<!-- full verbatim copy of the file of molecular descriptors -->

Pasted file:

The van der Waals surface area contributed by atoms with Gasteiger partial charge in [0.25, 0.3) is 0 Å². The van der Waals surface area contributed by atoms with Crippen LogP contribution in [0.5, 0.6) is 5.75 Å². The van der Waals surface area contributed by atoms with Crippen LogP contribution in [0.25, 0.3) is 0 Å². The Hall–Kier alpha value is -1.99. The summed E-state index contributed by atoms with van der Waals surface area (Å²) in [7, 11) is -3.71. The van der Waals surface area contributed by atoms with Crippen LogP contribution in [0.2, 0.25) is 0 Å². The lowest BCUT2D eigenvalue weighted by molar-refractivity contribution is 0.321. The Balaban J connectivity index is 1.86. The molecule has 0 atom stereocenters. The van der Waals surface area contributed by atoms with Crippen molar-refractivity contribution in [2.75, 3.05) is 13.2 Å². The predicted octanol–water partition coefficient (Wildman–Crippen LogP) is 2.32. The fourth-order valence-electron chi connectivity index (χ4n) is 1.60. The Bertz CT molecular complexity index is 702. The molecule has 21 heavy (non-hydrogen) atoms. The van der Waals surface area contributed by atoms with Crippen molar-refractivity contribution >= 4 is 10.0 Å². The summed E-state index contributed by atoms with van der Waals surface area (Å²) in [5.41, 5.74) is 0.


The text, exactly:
The van der Waals surface area contributed by atoms with Gasteiger partial charge in [0.25, 0.3) is 0 Å². The van der Waals surface area contributed by atoms with Crippen LogP contribution in [0.5, 0.6) is 5.75 Å². The van der Waals surface area contributed by atoms with Crippen LogP contribution in [0.25, 0.3) is 0 Å². The Hall–Kier alpha value is -1.99. The summed E-state index contributed by atoms with van der Waals surface area (Å²) in [7, 11) is -3.71. The van der Waals surface area contributed by atoms with Crippen LogP contribution in [0.2, 0.25) is 0 Å². The lowest BCUT2D eigenvalue weighted by molar-refractivity contribution is 0.321. The Balaban J connectivity index is 1.86. The molecule has 0 atom stereocenters. The van der Waals surface area contributed by atoms with Crippen molar-refractivity contribution in [2.75, 3.05) is 13.2 Å². The predicted octanol–water partition coefficient (Wildman–Crippen LogP) is 2.32. The fourth-order valence-electron chi connectivity index (χ4n) is 1.60. The Bertz CT molecular complexity index is 702. The molecule has 21 heavy (non-hydrogen) atoms. The van der Waals surface area contributed by atoms with Crippen molar-refractivity contribution >= 4 is 10.0 Å². The summed E-state index contributed by atoms with van der Waals surface area (Å²) in [5.41, 5.74) is 0.